April 8, 2013
The ability to hear from the Lord through prophecy and to involve Him integrally in our lives brings about many beautiful fruits, particularly a deep intimacy with the Lord and closeness to God’s Spirit. The Lord gives so many faith-inspiring and motivating words through prophecy, which help us to draw closer to Him.
One of the core beliefs that the Family was founded on is the belief that God continues to speak today and to impart His messages to His people through prophecy, revelation, and inspired words of spiritual direction and counsel. Our relationship with prophecy began in the Family’s earliest days, when David encouraged the first members of the Children of God to take the time to stop and hear from God:
Prayer is not just getting down on your knees and speaking your piece, but it’s letting God speak His, too—and waiting until He answers. You’ve got to get not only in prayer, but you’ve got to get in the Spirit. And if you do, He’ll tell each one of you what you’re supposed to do.1
Every day should be a new day, a new experience, a new listening to the voice of the Lord. Why just live on yesterday’s food; why not have something fresh every day? You can hear from God every day, and you should be hearing from Him every day. It doesn’t have to be out loud; it doesn’t have to be with an audible voice. It can just be in that still, small voice that you feel inside of you. Sometimes it’s not even words, just an impression that you have. God doesn’t even have to communicate in words. He can just give you a feeling or a picture or an idea.2
You cannot look to your own wisdom; you cannot rest in your own understanding. You must look for the supernatural, miraculous, powerful leading and guidance of the Holy Spirit. It’s impossible to solve these problems on your own. “Lean not to your own understanding, but in all your ways acknowledge Him and He shall direct your paths.”3
So remember that you cannot possibly solve these problems in your own wisdom, your own strength, your own mind, your own understanding, your own trying to put two and two together. You’re going to have to ask the Lord by the supernatural, miraculous power of the Holy Spirit, to give you downright, outright, upright revelations, heaven-right, straight from Him, to show you exactly what to do.4
Following God has been a hallmark of our movement, based on the belief that if we sought Him in full faith, we would find Him.5 We have also been convinced from Scripture that God would “pour out His Spirit on all people” in the last days, and His servants, both men and women, would prophesy.6 Receiving God’s contemporary messages specific to our calling and service for the Lord is a cornerstone of our faith.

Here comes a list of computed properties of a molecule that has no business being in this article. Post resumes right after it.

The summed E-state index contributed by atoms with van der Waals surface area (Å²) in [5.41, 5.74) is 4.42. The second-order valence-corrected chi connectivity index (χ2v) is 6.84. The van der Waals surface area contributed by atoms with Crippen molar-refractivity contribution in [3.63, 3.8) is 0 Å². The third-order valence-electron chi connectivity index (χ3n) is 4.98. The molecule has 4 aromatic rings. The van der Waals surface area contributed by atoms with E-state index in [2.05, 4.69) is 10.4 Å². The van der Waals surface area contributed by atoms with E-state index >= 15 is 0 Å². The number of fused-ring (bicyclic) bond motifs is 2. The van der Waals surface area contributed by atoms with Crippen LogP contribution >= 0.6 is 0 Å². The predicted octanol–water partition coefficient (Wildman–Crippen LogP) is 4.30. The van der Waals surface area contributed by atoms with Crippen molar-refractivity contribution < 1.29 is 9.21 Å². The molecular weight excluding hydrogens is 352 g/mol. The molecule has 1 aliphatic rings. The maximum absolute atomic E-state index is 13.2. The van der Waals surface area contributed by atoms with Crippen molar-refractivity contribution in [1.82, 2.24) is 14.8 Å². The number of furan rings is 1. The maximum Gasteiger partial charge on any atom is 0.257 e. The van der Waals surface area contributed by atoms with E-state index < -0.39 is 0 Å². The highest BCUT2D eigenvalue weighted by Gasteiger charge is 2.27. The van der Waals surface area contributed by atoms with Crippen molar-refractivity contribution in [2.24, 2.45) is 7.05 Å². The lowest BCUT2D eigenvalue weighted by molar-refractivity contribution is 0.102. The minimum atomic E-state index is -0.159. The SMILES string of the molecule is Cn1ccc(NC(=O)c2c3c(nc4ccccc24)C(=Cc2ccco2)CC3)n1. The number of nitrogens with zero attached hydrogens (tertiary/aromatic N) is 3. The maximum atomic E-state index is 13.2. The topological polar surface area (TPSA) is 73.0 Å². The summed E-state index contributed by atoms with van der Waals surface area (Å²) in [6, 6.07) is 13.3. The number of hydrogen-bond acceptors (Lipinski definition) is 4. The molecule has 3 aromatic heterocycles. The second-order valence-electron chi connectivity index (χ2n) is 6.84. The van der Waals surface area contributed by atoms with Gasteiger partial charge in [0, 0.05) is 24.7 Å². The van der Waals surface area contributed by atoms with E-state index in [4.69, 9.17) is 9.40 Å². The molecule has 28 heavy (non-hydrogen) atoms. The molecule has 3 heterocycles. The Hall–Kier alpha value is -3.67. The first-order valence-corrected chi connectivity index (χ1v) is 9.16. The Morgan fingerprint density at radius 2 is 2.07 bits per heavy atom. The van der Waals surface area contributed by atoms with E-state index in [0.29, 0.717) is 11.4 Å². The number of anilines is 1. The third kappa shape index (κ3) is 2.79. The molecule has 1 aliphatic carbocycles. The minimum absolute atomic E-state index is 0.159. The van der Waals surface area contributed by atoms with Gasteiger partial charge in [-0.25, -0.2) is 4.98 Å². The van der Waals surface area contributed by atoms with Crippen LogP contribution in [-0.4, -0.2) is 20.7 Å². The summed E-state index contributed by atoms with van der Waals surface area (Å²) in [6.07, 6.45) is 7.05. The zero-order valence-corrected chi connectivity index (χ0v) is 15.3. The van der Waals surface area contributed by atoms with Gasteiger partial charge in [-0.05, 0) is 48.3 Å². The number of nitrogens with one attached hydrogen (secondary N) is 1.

The fulfillment of God’s promises can be somewhat subjective and even mysterious, and we can’t always know for sure whether they will be fulfilled in the way we expect or interpret them, or how or when they might be fulfilled in the future. When John received his revelation of the endtime 2,000 years ago, there were indicators that these promises would be fulfilled much earlier in history. The fact that they haven’t yet been fulfilled has meant that Christians have had to adjust their interpretation of these scriptures and trust that God will fulfill His promises in His perfect time and way.
Christians often claim promises that were given, for example, specifically to the Israelites. We have had the faith to claim those verses because we consider them to be God’s Word, which could be called upon in different situations, even if they were given for a particular situation or have yet to be fulfilled. We know that the principle of God's miraculous power as exhibited by His promises and their fulfillment is a principle that can be claimed in prayer. We can always benefit from the spiritual principles underlying a promise that was given for a specific time or situation.
We can’t fathom the full scope of God’s plan and will regarding His promises, which is why Paul said, “Who can know the mind of the Lord? … How unsearchable are His judgments, and His ways past finding out.”7 Only He knows whether, how, or when His promises will be fulfilled. Nor can we say that they won’t be fulfilled in the future. The fulfillment may come about in ways that are different from what we expect or how we may have interpreted the prophecy and expected it to be fulfilled.
He works within the boundaries of our understanding, just as a parent does with a child, who takes the child where he’s at in his development and works within the limits of his capacities. We only know in part. We can only prophesy in part.8
God will generally speak to us within the context of our faith. However, if the Lord wants to give us something outside our understanding, we can trust that as we call on Him desperately for His plan, He surely will—even if He has to come through with revelations beyond our previous experience and faith. By the same token, if He, for reasons known only to Him, decides not to lead us in a new direction until the time of His choosing, we also need to understand that it is within His prerogative to do so.
Ultimately, this is where the God factor comes in, knowing and believing that He is greater than our human limitations and understanding. He guides us in answer to our desperate prayers, even when that might mean expanding beyond our previous boundaries and faith.
Originally published August 2010. Adapted and republished April 2013.
Read by Irene Quiti Vera.
1 From “Stop, Look, Listen,” May 1971.
2 From “Hearing from God,” February 1978.
3 Proverbs 3:5–6.
4 From “For God’s Sake Follow God,” October 1970.
5 Jeremiah 29:13.
6 Acts 2:17–18 NIV.
7 Romans 11:34, 33.
8 1 Corinthians 13:9.
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